04.22.2011 08:00 AM
Originally featured on BroadcastEngineering.com
Dalet adds Softel captioning to Media Life platform

Dalet, a provider of enterprise media asset management (MAM) solutions, has joined with captioning experts Softel to resell the Softel Swift vTX closed-caption and subtitle processing engine with the new Dalet Media Life solution.

Dalet Media Life manages the complex requirements of high-volume, multiplatform program producers, such as broadcast networks. It combines enterprise MAM software with specialized tools that address the entire program production chain — from ingest, QC, compliance, and content enrichment to playout, distribution, and archiving.

Integrating Softel’s closed-captioning and subtitling technology into the Media Life back office allows users to leverage ancillary data for automated titling applications, according to Raoul Cospen, director of marketing at Dalet.

The integrated Softel engine automates back office processing of closed captions and subtitles in a variety of formats. It also enables caption and subtitle preview from any Dalet workstation; providing contributions to different platforms and outlets such as broadcast servers, Web distribution and VOD in a broad range of formats.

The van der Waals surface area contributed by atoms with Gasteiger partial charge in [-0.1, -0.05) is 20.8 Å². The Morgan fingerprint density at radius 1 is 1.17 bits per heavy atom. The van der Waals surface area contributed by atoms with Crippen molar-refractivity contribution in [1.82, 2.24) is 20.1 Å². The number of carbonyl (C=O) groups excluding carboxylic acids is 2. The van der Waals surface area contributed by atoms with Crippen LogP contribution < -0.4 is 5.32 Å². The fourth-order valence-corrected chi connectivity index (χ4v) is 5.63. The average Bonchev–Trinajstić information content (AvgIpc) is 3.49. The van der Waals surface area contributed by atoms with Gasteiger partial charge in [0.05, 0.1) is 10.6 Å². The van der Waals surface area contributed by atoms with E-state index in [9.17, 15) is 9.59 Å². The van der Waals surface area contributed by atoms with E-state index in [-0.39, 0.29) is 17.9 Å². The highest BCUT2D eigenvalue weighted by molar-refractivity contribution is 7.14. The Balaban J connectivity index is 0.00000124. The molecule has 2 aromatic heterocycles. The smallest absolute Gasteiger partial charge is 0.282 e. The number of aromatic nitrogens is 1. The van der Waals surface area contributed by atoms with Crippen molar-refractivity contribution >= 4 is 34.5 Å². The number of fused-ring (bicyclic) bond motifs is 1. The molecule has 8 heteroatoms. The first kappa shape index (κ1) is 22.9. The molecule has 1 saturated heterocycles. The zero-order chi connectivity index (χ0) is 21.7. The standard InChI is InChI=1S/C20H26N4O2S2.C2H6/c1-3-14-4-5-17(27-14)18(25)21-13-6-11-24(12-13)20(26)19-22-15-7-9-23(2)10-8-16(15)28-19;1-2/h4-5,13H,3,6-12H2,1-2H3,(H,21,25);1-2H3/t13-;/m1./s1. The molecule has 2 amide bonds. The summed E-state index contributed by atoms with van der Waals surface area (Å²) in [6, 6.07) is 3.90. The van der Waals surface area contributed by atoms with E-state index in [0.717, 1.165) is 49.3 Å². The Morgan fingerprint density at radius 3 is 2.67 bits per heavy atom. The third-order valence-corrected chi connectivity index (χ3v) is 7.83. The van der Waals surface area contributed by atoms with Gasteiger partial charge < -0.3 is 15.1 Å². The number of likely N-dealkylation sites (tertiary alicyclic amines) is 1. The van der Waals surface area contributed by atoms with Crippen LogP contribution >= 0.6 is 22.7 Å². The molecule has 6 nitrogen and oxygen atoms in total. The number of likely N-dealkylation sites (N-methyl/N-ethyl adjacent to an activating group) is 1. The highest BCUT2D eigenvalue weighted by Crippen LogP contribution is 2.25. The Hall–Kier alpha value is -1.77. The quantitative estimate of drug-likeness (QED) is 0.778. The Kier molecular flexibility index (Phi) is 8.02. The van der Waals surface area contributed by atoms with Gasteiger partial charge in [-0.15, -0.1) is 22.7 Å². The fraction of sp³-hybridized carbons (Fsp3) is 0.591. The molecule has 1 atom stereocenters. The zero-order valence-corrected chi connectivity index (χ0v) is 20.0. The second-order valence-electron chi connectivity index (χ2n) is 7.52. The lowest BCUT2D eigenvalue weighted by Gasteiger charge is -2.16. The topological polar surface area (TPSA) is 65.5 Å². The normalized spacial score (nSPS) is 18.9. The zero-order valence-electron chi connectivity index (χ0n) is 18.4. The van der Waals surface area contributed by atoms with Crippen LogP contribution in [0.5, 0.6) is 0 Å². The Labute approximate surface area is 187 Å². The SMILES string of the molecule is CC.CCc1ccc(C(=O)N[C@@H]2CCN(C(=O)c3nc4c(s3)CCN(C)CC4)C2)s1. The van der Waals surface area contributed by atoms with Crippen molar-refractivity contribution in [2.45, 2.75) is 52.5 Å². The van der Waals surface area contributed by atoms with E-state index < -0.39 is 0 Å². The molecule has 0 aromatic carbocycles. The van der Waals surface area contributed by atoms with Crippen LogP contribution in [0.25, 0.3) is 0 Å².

Softel’s ability to read and write the widest array of legacy closed-caption and subtitle file formats offers significant advantages for Dalet Media Life users. Softel technology can embed multivendor subtitle file formats and subtitle metadata into MXF and standard video wrappers. Dalet Media Life users will also benefit from a transparent handling of subtitles to streamline what can otherwise be a very complex and time-consuming workflow.

Post New Comment
If you are already a member, or would like to receive email alerts as new comments are
made, please login or register.

Enter the code shown above:

(Note: If you cannot read the numbers in the above
image, reload the page to generate a new one.)

No Comments Found

Thursday 11:07 AM
The Best Deconstruction of a 4K Shoot You'll Ever Read
With higher resolutions and larger HD screens, wide shots using very wide lenses can be a problem because they allow viewers to see that infinity doesn’t quite resolve into perfect sharpness.

Featured Articles
Discover TV Technology